Crazy train

Lack of land acquisitions, billions in cost overruns make some lawmakers trouble one of Jerry Brown’s largest infrastructure projects

By Scott Thomas Anderson

Just days before Jerry’s Brown’s proposed Delta twin tunnels were put on indefinite hold, the outgoing governor’s other legacy project, high-speed rail, came under withering fire from the California State Auditor and members of two legislative committees.

The recent state auditor’s report determined that flawed decision-making and poor contract management by the California High Speed Rail Authority has led to billions in cost overruns. The project currently only has $12.7 billion of secured funding, though the estimated price tag for its line from Los Angeles to San Francisco is now $77 billion.

The auditor criticized the rail authority’s decision to immediately break ground after voter approval in 2008, despite having no realistic plan for land acquisitions. Worse yet, the auditor’s team found that the rail authority’s mismanagement had resulted in at least $2.2. billion in unnecessary expenses, and might even result in the federal government “clawing back” some $3.5 billion that it’s granted the project if deadlines aren’t met.

On November 29, the state auditor and rail authority leaders appeared before a joint meeting of the Legislative Audit Committee and Assembly Transportation Committee.

“I, along with a majority of California voters, initially supported the dream of our great state building the nation’s first bullet train,” said South Bay Assemblyman Al Muratsuchi. “However, many California voters have become disillusioned as the dream has become a nightmare of cost overruns and project delays.”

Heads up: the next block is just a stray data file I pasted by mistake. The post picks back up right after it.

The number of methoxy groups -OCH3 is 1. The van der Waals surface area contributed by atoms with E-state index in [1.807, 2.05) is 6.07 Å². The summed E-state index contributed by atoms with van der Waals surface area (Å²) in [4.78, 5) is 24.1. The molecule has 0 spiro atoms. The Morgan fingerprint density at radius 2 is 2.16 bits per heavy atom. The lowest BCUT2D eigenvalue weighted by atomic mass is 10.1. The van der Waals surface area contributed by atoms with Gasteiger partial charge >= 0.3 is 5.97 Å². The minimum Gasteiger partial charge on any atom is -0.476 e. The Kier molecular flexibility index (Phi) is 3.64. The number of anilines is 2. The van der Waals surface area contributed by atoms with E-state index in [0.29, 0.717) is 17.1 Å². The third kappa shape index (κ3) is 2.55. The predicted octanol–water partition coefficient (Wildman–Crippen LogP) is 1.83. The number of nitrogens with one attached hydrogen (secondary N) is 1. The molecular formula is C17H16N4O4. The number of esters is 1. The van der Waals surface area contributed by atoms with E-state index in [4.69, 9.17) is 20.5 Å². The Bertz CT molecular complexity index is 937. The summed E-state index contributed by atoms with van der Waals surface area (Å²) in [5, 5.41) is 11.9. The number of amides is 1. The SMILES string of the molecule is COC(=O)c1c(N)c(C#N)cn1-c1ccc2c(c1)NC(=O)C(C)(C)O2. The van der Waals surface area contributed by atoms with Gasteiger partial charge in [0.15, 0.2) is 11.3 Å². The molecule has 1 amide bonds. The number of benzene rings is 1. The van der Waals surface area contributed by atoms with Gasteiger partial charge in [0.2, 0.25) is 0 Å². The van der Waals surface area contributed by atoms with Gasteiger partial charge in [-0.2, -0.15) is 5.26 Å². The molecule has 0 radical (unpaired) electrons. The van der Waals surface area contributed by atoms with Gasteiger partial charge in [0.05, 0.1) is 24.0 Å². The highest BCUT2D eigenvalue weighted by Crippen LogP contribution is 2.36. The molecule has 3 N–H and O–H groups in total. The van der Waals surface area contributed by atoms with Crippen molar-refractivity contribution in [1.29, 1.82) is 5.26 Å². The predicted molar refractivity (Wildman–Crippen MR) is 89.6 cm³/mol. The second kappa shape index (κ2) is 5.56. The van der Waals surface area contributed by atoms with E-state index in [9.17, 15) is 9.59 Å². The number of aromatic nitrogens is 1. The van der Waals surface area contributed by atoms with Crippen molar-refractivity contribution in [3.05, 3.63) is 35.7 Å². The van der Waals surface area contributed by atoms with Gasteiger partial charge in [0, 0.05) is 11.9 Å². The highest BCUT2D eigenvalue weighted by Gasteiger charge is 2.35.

State Auditor Elaine Howle echoed those sentiments.

“I think the public, the legislature and the state of California should be very concerned,” Howle told committee members.

South Delta Assemblyman Jim Frazier noted that he’d previously held numerous meetings with the rail authority and felt blindsided by the auditor’s report.

“Unfortunately, these audit results make me question whether my faith has been very much misplaced,” Frazier stressed.

Assemblyman Jim Patterson, who represents the Fresno area where the rail authority is currently building tracks, was especially critical of project officials.

“To date we have spent billions of dollars putting up concrete that’s going to run a rump railroad from just outside Madera to just outside of Bakersfield,” Patterson said. “The audit demonstrates that this project is, in fact, collapsing.”

Tom Richard, vice chairman of the rail authority’s board of directors, defended the decision to break ground without having a master plan to acquire land across the state. He said the move brought badly needed jobs to the Central Valley at the height of the recession.

“We believed the benefits of putting people back to work at a time of high unemployment outweighed the risks of additional costs that might be incurred,” Richard testified.

Patterson had a quick response, saying, “What I hear in that is a defense of what our auditor says is indefensible.”

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